SAN FRANCISCO -- In a season of offensive lows, the Los Angeles Dodgers have sunk to a new one.
They lost 4-0 to Barry Zito and the San Francisco Giants on Sunday night, scraping together just five hits. While losing two of three games this weekend, they went 1-for-23 with runners in scoring position.
Giants fans -- another sellout's worth at AT&T Park -- waved orange flags and chanted "Beat L.A.!" in the ninth inning. The Dodgers have gone 6-9 versus San Francisco this season with just three head-to-head games left.
The Dodgers can only hope the return of Matt Kemp -- probably Tuesday -- can add some zest to an offense that's stuck on dull. The loss all but knocked them out of the NL West race -- 5 1/2 games out with 21 games left -- and cost them a game in the wild-card standings. They trail the St. Louis Cardinals by 1 1/2 games for the second wild card.
Ellis and Ellis. It sounds like a law firm, doesn't it? Mark Ellis and A.J. Ellis aren't related, but they share something: They are the only Dodgers hitters having consistently good at-bats. Maybe it's a cyclical thing, but they both seem to be seeing pitches well, laying off balls and swinging at strikes. They combined to get on base five times. That's one way they stand out starkly from the hitters around them. At one point, Juan Rivera took ball four and the umpire had to remind him it was a walk.
Defending. The one thing the Dodgers seem to be doing at a high level lately is fielding. Luis Cruz made a great catch on a foul pop-up, reaching over the railing into the Giants' dugout. Shane Victorino made a tough catch with the sun in his eyes and another running grab in the right-field alley. Mark Ellis and Adrian Gonzalez give the Dodgers a superb right side of the infield. If the Dodgers could just get a little hitting it could go a long way with the way they pitch and catch it.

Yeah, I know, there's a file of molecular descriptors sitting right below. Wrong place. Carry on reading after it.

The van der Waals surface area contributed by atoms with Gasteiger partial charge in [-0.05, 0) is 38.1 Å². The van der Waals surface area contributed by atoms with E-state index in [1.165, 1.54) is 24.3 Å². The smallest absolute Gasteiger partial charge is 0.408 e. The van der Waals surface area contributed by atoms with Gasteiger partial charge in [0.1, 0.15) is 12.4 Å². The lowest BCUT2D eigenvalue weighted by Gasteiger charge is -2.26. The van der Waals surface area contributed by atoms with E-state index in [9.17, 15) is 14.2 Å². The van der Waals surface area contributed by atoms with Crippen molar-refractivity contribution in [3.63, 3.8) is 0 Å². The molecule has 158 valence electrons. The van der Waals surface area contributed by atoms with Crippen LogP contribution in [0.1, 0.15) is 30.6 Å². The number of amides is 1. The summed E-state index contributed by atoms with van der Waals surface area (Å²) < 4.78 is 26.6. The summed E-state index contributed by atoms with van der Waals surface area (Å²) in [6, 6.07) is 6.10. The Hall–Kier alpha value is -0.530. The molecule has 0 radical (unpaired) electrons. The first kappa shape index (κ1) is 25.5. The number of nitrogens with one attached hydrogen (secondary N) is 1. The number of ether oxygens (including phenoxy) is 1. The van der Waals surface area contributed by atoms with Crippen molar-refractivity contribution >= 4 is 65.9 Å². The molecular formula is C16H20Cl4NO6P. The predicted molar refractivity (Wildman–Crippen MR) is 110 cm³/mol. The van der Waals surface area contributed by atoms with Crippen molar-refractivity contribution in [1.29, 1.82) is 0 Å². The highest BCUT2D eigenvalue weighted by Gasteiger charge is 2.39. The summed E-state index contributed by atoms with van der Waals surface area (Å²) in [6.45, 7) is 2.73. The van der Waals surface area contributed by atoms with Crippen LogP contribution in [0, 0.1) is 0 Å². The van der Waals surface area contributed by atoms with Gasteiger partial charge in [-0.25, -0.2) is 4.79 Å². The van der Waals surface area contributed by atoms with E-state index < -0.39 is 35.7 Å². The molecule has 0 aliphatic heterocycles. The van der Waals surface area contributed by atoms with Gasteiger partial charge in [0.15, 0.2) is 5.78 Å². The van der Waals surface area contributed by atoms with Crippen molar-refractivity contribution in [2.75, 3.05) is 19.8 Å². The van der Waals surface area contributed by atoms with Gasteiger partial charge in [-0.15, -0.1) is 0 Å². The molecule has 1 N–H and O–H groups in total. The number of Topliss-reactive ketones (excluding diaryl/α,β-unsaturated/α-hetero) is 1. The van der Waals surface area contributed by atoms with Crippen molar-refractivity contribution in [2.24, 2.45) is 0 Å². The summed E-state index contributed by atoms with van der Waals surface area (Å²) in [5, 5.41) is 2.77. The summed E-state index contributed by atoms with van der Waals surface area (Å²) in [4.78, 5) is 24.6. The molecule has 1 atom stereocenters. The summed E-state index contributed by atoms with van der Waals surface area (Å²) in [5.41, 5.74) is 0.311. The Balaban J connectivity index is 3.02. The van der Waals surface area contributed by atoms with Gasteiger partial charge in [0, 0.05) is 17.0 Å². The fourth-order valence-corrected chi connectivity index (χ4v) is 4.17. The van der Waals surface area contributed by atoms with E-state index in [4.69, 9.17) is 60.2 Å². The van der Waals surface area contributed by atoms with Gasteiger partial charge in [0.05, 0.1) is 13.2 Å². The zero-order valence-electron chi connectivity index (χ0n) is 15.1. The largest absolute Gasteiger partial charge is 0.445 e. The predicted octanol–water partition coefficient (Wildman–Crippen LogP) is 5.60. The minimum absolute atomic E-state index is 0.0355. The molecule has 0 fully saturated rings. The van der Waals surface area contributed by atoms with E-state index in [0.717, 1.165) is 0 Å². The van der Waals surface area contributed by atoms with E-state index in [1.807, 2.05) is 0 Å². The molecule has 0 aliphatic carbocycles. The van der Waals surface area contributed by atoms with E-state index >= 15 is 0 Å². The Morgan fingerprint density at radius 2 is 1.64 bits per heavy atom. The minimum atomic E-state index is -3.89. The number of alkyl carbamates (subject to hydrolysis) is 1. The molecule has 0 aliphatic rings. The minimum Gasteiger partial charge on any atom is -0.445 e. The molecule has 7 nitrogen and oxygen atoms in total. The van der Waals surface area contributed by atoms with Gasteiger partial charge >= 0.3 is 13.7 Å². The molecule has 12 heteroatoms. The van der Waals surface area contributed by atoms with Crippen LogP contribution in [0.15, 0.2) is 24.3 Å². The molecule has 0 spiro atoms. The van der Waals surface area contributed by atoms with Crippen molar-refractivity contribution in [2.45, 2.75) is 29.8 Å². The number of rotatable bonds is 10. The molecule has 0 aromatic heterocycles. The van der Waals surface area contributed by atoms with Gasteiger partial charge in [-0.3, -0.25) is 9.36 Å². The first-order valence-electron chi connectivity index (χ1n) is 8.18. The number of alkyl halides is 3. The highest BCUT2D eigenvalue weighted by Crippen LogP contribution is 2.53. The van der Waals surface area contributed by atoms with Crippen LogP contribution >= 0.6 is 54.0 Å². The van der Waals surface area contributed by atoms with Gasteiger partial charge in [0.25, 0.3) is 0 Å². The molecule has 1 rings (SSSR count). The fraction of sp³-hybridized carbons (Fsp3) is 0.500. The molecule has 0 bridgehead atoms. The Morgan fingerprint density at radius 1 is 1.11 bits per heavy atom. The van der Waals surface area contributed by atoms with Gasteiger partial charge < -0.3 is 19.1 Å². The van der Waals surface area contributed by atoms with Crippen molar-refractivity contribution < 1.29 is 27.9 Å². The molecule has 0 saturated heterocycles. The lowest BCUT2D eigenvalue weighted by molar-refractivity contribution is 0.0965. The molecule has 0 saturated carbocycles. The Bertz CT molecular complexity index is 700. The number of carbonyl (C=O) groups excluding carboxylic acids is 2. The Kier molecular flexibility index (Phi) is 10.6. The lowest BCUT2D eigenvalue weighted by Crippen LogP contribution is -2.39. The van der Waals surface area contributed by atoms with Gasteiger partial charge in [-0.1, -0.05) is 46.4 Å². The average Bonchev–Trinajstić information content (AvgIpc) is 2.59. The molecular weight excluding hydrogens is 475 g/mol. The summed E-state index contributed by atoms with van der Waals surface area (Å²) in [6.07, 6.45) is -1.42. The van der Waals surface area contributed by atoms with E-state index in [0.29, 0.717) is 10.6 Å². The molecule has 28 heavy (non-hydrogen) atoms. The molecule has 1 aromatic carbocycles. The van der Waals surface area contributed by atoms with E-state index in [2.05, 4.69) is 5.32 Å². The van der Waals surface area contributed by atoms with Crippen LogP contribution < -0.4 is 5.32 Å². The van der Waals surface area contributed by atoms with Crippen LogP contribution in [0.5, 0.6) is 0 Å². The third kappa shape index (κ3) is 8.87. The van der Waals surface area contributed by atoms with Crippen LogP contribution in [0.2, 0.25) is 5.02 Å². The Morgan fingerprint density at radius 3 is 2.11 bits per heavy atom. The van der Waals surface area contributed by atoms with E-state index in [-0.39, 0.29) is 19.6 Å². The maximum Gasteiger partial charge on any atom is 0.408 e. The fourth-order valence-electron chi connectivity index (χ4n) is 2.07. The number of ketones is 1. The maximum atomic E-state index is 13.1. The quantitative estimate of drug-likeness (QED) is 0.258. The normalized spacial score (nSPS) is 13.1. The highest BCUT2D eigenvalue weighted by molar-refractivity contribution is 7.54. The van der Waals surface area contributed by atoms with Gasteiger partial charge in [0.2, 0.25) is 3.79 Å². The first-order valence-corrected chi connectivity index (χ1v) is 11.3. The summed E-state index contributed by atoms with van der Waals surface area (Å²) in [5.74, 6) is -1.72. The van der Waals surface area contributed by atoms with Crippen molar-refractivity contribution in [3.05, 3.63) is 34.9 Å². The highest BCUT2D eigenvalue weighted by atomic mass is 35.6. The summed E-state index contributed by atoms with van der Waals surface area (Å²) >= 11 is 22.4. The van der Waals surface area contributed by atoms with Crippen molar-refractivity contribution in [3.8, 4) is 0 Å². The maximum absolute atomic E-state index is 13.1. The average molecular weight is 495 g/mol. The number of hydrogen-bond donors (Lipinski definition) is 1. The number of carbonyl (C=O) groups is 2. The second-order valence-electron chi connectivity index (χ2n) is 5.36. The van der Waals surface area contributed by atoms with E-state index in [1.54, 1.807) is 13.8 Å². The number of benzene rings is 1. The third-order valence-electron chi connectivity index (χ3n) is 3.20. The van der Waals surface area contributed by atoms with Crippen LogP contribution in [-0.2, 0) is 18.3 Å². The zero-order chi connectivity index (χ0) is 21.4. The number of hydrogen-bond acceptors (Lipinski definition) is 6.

Relief. Now that rosters have expanded, depth isn't an issue in the bullpen. Even the loss of closer Kenley Jansen for another week or so hasn't been a major problem. Brandon League has stepped back into that role. The Dodgers got more scoreless work out of their bullpen, one of the few areas that seems to be a strength right now.
Over-swinging. It sometimes looks as though every hitter in the Dodgers' order is trying to hit a home run in every at-bat. The situational hitting and ability to get on base have suffered. Nobody epitomizes the hard-swinging ways better than Hanley Ramirez, who hasn't had much of a road trip. He made a brutal base-running mistake Saturday that could have cost the Dodgers the game and he looked lost at the plate, taking a called third strike twice Sunday.
Execution. The Giants know who they are. They don't hit home runs, but when they get runners on, they find ways to move them over. Marco Scutaro is kind of the epitome of their way of doing things. The Dodgers, on the other hand ... just look at their first few innings. Mark Ellis led off the game with a double and was stranded there when Shane Victorino struck out and couldn't advance him. Joe Blanton couldn't get down a good enough bunt to advance A.J. Ellis in the third. The Dodgers don't have to play small ball all the time, but when they do, it helps to execute.
So-so Joe. Sunday couldn't have been easy for Joe Blanton. He woke up not knowing if he would start or get two extra days off. It turns out he got the ball when Clayton Kershaw was scratched with a sore hip. In a Blanton-Barry Zito game, you expect a fairly high-scoring game. That was partially true. Blanton got the Dodgers in an early 2-0 hole and, when that happens, the Dodgers don't seem to have the wherewithal to recover. He's 1-4 in seven starts for the Dodgers.